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Parent Trigger Law Enacted for the First Time

Parents from Desert Trails School
Parents rally last January after turning in a petition to transform Desert Trails School.

Desert Trails Elementary School in Adelanto, Calif. has been on the federal watch list for failing schools for six years, with only one-third of sixth-graders at grade level in reading and math. But come next August, it will be transformed into a charter school, thanks to a small group of parents who for the first time enacted major reform under the state’s controversial parent trigger law.

A first of its kind for the nation, California’s Parent Empowerment Act of 2010, or the trigger law, allows parents to force overhauls on low-performing schools. If half or more of the parents at any systemically failing school in California sign a petition demanding change, they can sanction reforms, including firing the principal and half the staff or converting to a charter. Seven states have similar laws, and 20 more have legislation in the works.

Desert Trails ranks in the bottom third of California schools with similar demographics, with its achievement score at 699, out of a 1,000-point scale called the Academic Performance Index. The score fell by 13 points just this year. Every student qualifies for free or reduced-price lunch, and one-quarter of students don’t speak English at home, according to the state Department of Education.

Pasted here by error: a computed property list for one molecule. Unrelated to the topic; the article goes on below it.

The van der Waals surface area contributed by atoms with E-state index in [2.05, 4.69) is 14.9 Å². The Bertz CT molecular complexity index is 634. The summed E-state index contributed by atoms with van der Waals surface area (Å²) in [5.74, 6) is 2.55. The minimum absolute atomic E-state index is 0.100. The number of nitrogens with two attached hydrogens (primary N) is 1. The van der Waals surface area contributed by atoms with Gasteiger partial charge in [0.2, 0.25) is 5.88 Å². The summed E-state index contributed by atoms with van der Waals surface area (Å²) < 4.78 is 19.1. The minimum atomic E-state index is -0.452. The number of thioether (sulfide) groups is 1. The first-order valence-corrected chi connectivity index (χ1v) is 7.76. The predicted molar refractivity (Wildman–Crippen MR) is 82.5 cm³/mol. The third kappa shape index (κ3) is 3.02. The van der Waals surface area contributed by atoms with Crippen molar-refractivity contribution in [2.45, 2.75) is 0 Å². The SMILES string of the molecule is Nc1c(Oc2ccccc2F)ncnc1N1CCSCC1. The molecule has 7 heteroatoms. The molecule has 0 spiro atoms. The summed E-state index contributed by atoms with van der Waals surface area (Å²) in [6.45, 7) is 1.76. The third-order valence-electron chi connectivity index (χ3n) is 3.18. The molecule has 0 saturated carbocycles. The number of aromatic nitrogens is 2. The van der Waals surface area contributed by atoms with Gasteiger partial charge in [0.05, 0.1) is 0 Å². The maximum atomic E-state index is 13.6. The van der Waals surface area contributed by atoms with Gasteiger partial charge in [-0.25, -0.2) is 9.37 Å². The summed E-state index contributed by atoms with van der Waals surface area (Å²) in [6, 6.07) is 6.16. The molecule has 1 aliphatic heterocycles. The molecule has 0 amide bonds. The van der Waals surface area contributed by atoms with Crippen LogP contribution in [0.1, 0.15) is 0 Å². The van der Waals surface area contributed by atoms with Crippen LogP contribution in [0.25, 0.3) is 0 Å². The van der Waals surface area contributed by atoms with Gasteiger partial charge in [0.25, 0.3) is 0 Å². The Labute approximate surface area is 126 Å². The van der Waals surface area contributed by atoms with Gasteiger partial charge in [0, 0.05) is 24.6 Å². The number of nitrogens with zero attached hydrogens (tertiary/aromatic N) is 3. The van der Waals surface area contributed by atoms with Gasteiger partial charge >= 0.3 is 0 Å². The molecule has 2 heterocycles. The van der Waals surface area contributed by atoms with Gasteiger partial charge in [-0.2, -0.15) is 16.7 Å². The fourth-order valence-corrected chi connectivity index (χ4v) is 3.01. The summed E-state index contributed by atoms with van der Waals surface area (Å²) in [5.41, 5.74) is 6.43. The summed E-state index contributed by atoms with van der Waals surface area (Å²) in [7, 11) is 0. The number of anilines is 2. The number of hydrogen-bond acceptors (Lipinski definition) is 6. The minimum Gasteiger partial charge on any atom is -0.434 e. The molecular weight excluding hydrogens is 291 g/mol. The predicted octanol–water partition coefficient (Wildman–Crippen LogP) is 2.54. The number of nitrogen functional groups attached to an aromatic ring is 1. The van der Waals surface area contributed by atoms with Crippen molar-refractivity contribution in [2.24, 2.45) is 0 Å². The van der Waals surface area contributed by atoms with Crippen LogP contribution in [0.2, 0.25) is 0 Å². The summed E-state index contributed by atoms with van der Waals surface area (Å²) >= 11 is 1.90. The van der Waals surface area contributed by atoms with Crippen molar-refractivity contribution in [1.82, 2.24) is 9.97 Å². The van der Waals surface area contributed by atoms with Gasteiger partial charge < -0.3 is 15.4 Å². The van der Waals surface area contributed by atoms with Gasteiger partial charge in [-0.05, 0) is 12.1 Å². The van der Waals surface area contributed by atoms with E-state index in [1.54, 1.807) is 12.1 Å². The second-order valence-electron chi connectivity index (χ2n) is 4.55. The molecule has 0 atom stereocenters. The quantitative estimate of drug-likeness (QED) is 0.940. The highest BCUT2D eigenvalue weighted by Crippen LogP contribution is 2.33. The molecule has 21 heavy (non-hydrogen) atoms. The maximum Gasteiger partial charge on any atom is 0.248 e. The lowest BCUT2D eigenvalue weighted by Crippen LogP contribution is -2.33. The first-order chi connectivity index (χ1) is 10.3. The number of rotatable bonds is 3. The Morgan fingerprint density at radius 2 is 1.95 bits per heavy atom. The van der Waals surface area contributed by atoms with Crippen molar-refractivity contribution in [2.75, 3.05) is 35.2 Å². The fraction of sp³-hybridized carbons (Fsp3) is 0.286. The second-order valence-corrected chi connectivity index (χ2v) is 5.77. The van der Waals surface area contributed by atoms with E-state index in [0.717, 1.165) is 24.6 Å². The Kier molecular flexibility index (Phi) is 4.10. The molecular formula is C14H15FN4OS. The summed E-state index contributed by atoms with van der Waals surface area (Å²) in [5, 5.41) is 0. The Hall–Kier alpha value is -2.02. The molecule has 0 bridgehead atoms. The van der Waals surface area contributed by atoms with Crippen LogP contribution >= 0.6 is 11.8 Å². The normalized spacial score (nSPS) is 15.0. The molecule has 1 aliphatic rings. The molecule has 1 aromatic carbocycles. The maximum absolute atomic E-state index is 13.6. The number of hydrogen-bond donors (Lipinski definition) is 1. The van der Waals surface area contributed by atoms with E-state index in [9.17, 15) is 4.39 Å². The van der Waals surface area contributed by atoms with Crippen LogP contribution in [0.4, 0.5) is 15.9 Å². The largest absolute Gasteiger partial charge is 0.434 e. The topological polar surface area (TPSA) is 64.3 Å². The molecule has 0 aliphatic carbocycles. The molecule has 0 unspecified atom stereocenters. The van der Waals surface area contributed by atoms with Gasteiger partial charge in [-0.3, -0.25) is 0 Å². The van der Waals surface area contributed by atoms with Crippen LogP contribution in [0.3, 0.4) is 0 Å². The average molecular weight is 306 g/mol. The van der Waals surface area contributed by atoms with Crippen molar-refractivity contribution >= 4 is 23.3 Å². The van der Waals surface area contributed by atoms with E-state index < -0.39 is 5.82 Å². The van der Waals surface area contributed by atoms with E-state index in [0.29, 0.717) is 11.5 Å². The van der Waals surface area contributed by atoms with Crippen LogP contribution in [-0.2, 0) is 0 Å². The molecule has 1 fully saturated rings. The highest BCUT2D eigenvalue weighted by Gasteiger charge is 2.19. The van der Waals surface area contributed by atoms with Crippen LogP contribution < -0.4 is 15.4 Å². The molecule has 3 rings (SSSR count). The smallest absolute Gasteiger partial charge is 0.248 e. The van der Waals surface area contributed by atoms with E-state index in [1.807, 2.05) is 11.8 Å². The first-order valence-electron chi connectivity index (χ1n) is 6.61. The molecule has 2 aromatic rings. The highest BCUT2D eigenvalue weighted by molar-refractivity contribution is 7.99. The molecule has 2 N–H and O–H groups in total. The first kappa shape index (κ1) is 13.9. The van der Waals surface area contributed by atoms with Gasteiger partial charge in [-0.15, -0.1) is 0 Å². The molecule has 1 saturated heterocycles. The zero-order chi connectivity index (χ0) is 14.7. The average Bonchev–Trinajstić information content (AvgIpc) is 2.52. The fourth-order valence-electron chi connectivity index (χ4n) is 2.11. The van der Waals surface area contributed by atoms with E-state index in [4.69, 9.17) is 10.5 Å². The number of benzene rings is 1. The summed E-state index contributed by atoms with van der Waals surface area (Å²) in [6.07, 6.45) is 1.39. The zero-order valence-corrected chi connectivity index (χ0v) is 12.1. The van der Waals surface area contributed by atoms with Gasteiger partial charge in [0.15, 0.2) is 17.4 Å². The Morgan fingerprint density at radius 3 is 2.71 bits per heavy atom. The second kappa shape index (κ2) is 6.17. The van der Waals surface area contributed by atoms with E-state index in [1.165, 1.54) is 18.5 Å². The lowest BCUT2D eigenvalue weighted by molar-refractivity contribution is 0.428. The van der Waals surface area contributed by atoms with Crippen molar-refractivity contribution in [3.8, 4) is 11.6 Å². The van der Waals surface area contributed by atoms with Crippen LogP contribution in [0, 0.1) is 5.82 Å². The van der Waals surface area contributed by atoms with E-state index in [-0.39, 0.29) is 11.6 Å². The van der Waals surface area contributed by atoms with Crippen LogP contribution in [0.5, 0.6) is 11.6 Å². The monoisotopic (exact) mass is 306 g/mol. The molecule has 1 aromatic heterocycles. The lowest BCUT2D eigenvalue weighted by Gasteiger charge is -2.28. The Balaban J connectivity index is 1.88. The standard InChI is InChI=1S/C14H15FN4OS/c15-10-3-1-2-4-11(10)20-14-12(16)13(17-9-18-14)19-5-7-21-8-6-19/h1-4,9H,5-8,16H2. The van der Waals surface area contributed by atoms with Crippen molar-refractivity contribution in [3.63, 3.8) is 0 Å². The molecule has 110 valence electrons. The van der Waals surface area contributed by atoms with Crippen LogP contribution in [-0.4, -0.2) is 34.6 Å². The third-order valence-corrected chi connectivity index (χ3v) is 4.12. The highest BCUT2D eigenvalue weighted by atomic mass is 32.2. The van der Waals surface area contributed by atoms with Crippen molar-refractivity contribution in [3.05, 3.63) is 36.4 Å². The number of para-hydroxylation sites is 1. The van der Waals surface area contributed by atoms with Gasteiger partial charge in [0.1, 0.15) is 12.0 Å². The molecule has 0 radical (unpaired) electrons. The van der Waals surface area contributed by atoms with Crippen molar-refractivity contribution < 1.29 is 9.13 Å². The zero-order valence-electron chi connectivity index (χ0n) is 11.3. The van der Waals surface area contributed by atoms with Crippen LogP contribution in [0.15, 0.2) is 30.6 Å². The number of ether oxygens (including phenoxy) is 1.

“My daughter is not learning there,” says Doreen Diaz, Desert Trails Parent Union coordinator who spearheaded the reform. “It’s unacceptable that children are not being taught everything they need to get them ready for their future.”

After months of court battles, 53 parents chose LaVerne Elementary Preparatory Academy as their charter operator.

Principal David Mobley says local control should be upheld. Last year, the school implemented a comprehensive reform effort called Success for All. Suspensions are down and attendance is up. If given the chance to continue, the school would turn around, he says. “There are some amazing charter schools out there, and some that are really struggling, just like public schools,” says Mobley. “Though we’ve had some issues and concerns, we need to come together and fix those problems, and not use public education as a political place to make a point.”

But supporters say it was and is necessary. “Their vote sends a powerful message to parents across America that they too can have a direct voice in reclaiming and transforming failing schools,” said Ben Austin, executive director of Parent Revolution, the group that lobbied for the law and aided the parents, in a statement. “No parent need ever feel intimidated when they look at what the parents of Desert Trails have achieved.”

The charter proposal was presented in late October, and the district will have 60 days to accept or deny it. If denied, the parent union will appeal to the county, and then to the state.

For more information on trigger laws, visit